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Take a Seat, Madame

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Tourism

The Bachelor Japan Season 4 showcases Thailand

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Bangkok, 2 December, 2021 – The Tourism Authority of Thailand (TAT) is pleased to report that Thailand features as the main location in the Japanese reality TV show ‘The Bachelor Japan Season 4’, of which the first episode aired on 25 November, 2021.

In cooperation with the TAT Tokyo Office, a film crew from Amazon Prime Japan and YD Creation Japan comprising 65 actors, production staff, technicians and others travelled to Thailand to shoot for the show in the spectacular Southern provinces of Phuket, Phang-Nga, and Krabi between April and June 2021.

A total of six out of the 10 60-minute episodes of ‘The Bachelor Japan Season 4’ were filmed in Thailand.

 Aside from the valuable promotional exposure the destination will receive in Japan, a key source market for visitors from the Asian region, the foreign production also generated much-needed income and employment opportunities in the local tourism and film-related sectors of the three chosen locations.

Phuket, Phang-Nga’ and Krabi were among the first destinations in Thailand to reopen to tourism under the Sandbox programme, and the TAT Tokyo Office has capitalised on the interest of foreign filmmaking to promote the world-class tourist appeal and public health safety standards of these destinations.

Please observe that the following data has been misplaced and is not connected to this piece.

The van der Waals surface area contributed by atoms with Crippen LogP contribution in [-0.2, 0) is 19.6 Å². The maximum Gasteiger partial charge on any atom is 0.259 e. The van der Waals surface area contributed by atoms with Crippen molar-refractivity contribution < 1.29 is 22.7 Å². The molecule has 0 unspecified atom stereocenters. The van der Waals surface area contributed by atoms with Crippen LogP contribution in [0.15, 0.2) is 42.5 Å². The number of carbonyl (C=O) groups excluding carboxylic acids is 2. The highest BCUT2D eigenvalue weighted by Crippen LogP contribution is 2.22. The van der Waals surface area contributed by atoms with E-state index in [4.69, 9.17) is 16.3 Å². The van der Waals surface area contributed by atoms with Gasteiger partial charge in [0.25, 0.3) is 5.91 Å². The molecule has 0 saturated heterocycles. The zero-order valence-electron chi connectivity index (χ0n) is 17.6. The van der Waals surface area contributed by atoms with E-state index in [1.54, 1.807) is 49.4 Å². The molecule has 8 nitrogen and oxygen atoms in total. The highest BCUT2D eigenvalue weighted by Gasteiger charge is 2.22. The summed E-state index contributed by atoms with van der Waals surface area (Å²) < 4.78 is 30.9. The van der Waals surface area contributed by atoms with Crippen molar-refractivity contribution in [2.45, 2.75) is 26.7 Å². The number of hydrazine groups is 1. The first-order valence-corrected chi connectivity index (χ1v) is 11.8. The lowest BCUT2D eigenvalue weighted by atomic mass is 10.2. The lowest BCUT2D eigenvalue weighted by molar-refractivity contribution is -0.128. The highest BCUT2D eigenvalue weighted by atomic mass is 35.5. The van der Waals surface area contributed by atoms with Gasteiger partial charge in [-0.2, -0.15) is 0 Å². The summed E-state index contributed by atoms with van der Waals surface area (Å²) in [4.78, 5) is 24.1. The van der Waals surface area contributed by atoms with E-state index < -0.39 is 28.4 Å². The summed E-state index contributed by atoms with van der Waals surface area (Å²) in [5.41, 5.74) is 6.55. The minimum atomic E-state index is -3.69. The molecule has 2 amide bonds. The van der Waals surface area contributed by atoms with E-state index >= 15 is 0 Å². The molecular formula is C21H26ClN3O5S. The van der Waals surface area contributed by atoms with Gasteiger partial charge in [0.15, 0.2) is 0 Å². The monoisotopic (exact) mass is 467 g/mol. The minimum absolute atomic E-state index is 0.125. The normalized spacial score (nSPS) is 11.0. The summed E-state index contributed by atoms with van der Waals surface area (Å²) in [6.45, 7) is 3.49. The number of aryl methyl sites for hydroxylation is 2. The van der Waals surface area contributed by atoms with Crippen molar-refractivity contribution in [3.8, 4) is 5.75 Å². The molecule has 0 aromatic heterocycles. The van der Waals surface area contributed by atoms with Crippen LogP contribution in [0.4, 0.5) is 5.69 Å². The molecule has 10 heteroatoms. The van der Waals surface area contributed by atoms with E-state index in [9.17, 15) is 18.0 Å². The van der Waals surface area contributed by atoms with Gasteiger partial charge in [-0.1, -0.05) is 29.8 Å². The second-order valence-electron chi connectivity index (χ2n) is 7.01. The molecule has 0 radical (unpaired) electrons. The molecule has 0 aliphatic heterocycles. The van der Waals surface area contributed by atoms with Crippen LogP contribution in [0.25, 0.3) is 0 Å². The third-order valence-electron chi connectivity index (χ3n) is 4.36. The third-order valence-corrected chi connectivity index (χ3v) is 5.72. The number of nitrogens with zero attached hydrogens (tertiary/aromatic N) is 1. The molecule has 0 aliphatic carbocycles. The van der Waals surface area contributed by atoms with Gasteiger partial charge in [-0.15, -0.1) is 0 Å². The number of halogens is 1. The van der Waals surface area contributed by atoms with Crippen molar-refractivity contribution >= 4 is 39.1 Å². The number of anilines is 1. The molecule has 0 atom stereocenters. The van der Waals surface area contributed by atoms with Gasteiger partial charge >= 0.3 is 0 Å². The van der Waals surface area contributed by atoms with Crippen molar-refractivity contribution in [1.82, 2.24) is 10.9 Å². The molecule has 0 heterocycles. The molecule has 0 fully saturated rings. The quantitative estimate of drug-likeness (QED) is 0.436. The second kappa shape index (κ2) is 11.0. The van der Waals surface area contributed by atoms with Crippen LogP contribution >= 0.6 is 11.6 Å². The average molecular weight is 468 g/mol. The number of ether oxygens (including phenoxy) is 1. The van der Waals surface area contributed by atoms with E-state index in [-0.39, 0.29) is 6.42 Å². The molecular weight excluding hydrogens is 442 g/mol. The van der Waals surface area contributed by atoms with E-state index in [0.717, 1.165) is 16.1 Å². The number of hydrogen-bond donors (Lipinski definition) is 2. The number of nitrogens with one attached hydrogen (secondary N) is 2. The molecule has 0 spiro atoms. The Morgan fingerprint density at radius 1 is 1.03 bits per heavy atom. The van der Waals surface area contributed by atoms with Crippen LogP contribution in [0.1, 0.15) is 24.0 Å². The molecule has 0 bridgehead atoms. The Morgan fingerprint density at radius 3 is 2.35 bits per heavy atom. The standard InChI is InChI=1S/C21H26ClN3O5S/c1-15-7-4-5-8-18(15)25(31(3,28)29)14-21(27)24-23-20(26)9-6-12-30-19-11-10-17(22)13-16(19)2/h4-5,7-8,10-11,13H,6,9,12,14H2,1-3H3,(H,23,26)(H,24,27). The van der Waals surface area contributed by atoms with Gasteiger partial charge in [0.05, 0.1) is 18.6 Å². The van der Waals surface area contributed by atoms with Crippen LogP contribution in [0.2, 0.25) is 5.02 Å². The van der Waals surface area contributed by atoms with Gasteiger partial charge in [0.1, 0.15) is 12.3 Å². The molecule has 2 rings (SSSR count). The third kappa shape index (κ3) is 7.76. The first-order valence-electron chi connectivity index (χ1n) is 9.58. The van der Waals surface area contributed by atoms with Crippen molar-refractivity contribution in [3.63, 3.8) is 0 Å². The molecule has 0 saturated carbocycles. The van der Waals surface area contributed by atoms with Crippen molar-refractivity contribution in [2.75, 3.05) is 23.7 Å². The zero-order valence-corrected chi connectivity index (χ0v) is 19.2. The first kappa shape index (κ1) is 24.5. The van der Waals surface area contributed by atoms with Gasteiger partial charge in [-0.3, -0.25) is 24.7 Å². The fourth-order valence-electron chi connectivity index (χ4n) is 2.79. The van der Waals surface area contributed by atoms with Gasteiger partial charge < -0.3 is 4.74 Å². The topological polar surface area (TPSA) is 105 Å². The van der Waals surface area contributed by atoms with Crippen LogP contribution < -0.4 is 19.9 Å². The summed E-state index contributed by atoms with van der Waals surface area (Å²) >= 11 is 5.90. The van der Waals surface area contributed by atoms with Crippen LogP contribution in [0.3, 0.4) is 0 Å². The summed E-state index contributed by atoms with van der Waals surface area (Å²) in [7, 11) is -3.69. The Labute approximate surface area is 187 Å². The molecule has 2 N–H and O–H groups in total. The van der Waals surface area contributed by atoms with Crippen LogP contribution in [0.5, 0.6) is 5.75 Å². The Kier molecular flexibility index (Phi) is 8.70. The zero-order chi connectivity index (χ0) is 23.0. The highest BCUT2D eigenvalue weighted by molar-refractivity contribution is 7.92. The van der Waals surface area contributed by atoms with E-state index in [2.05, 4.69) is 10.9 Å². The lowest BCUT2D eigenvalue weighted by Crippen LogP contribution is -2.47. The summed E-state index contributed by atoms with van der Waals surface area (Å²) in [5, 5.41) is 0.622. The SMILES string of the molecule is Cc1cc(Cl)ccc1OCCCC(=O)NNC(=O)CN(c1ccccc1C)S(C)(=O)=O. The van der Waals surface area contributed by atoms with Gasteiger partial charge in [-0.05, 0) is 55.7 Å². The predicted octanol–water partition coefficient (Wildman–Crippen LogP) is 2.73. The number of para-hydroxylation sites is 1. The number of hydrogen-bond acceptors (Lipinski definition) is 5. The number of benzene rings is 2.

Mr. Yuthasak Supasorn, TAT Governor, said “Popular TV shows like ‘The Bachelor’ are an effective way to deliver promotional messages directly to international markets, in this case Japan, which is among the 63 countries and territories from which fully vaccinated visitors can enter Thailand through the Exemption from Quarantine (TEST & GO) programme. With Thailand featuring so significantly in ‘The Bachelor Japan Season 4’, this helps us to promote travel to Thailand now that entry rules are being relaxed and tourists are once again welcomed.”

Fully vaccinated visitors from every country around the world can also visit Thailand via the Living in the “Blue Zone” Sandbox destinations programme. Meanwhile, partially or unvaccinated visitors are also much welcomed via the Happy Quarantine programme. However, to prevent and control the spread of the new Omicron COVID-19 variant, Thailand currently imposes travel restrictions on arrivals from Africa.

Photo Credit: Instagram: @BachelorJapan外部リンク, @bachelorjap外部リンク

The post The Bachelor Japan Season 4 showcases Thailand appeared first on TAT Newsroom.

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Asean

ASEAN commemorates Youth in Climate Action and Disaster Resilience Day 2021

An intergenerational dialogue titled ‘Teaming up with You(th) for a Disaster-Resilient and Climate-Friendly ASEAN’, was moderated by the ASEAN Youth Forum’s Programme Manager, Rastra Yasland.

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JAKARTA, 30 November 2021 – The ASEAN Secretariat hosted an interactive webinar to commemorate ASEAN Youth in Climate Action and Disaster Resilience Day on 25 November.